Abbreviation: EUD ⫽ equivalent uniform dose. * Contains parameters for the target treated as virtual normal tissue to limit dose inhomogeneity. † Unitless.


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Fig. 6. Illustrative objective function for the target when it is also assumed to be an embedded “virtual” normal tissue to constrain hot spots. The objective function parameters for the illustrative example shown are EUD0 ⫽ 50 Gy, n ⫽ 20 for the subscore component representing the volume as a tumor, and EUD0 ⫽ 70 Gy, n ⫽ 10 for the subscore component representing the volume as an embedded normal tissue.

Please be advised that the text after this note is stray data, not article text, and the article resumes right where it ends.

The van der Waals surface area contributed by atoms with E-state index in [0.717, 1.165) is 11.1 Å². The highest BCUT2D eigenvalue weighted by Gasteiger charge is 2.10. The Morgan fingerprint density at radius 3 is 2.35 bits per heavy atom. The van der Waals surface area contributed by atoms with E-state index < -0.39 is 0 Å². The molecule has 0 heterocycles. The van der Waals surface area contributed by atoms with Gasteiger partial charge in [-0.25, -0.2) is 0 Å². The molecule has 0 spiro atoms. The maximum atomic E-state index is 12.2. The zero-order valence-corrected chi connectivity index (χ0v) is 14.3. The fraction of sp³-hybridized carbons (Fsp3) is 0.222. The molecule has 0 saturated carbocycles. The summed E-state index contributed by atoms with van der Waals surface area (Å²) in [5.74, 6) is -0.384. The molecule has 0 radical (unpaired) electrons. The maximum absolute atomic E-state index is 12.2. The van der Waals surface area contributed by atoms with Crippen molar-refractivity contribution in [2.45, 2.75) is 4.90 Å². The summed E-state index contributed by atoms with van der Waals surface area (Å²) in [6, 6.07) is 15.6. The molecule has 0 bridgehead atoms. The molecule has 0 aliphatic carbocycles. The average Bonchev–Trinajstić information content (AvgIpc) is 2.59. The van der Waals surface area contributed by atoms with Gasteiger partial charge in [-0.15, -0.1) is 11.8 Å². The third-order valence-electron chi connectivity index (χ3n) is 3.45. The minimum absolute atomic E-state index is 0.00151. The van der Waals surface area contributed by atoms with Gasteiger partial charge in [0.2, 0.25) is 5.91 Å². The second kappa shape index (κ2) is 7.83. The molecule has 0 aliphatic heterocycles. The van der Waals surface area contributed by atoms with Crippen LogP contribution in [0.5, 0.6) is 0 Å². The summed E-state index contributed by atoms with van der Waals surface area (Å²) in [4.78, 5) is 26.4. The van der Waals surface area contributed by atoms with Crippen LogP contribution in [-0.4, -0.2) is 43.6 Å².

homogeneity constraints. This experiment resulted in a significant reduction in the target dose inhomogeneity. The rectum and bladder dose distributions were degraded somewhat but were still significantly better compared with the dose–volume-based plan. EUD-based optimization of head-and-neck IMRT plans Figure 8 compares the dose distributions for a head-andneck IMRT plan optimized using dose–volume-based and EUD-based objective functions. The organs at risk were the parotids, spinal cord, and brainstem. All plans used identical configurations of nine coplanar 6-MV photon beams placed at equi-spaced gantry angles. Plans were normalized to deliver the prescription dose of 68 Gy to 98% of the target

Fig. 7. Comparison of DVHs of prostate plans with EUD basedoptimization and with (solid lines) and without (dashed lines) dose inhomogeneity constraints on the target.